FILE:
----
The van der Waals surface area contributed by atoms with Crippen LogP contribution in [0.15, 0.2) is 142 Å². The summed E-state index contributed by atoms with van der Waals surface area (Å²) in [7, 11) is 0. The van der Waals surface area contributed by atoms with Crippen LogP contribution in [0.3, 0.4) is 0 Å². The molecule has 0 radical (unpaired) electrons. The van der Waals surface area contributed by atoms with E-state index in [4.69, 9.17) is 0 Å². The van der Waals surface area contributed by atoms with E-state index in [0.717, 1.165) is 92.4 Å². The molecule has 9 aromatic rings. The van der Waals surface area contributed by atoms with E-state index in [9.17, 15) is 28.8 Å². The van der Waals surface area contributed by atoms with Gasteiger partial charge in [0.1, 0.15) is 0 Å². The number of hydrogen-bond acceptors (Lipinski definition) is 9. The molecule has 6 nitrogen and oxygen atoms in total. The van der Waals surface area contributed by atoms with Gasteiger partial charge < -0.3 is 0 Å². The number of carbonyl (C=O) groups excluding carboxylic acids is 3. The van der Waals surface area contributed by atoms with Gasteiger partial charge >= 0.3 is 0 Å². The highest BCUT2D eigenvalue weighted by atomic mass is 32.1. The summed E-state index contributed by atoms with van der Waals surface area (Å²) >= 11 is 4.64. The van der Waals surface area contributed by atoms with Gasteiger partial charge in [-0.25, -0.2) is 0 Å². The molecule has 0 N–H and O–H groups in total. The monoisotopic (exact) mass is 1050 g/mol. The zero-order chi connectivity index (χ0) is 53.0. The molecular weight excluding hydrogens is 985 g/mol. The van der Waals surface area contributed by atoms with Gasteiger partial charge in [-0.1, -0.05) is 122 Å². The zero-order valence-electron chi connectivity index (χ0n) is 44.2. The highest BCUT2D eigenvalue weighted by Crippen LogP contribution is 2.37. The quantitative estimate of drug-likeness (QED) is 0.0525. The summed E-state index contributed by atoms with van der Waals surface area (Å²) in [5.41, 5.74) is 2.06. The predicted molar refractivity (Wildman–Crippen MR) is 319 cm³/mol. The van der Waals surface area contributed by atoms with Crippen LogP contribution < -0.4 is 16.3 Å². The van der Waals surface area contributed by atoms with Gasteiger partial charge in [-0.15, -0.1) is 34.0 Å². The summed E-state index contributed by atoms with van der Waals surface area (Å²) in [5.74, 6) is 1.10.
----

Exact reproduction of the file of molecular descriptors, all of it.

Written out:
The van der Waals surface area contributed by atoms with Crippen LogP contribution in [0.15, 0.2) is 142 Å². The summed E-state index contributed by atoms with van der Waals surface area (Å²) in [7, 11) is 0. The van der Waals surface area contributed by atoms with Crippen LogP contribution in [0.3, 0.4) is 0 Å². The molecule has 0 radical (unpaired) electrons. The van der Waals surface area contributed by atoms with E-state index in [4.69, 9.17) is 0 Å². The van der Waals surface area contributed by atoms with E-state index in [0.717, 1.165) is 92.4 Å². The molecule has 9 aromatic rings. The van der Waals surface area contributed by atoms with E-state index in [9.17, 15) is 28.8 Å². The van der Waals surface area contributed by atoms with Gasteiger partial charge in [0.1, 0.15) is 0 Å². The number of hydrogen-bond acceptors (Lipinski definition) is 9. The molecule has 6 nitrogen and oxygen atoms in total. The van der Waals surface area contributed by atoms with Gasteiger partial charge < -0.3 is 0 Å². The number of carbonyl (C=O) groups excluding carboxylic acids is 3. The van der Waals surface area contributed by atoms with Gasteiger partial charge >= 0.3 is 0 Å². The highest BCUT2D eigenvalue weighted by atomic mass is 32.1. The summed E-state index contributed by atoms with van der Waals surface area (Å²) >= 11 is 4.64. The van der Waals surface area contributed by atoms with Gasteiger partial charge in [-0.25, -0.2) is 0 Å². The molecule has 0 N–H and O–H groups in total. The monoisotopic (exact) mass is 1050 g/mol. The zero-order chi connectivity index (χ0) is 53.0. The molecular weight excluding hydrogens is 985 g/mol. The van der Waals surface area contributed by atoms with Gasteiger partial charge in [-0.1, -0.05) is 122 Å². The zero-order valence-electron chi connectivity index (χ0n) is 44.2. The highest BCUT2D eigenvalue weighted by Crippen LogP contribution is 2.37. The quantitative estimate of drug-likeness (QED) is 0.0525. The summed E-state index contributed by atoms with van der Waals surface area (Å²) in [5.41, 5.74) is 2.06. The predicted molar refractivity (Wildman–Crippen MR) is 319 cm³/mol. The van der Waals surface area contributed by atoms with Crippen LogP contribution < -0.4 is 16.3 Å². The van der Waals surface area contributed by atoms with Gasteiger partial charge in [-0.15, -0.1) is 34.0 Å². The summed E-state index contributed by atoms with van der Waals surface area (Å²) in [5.74, 6) is 1.10.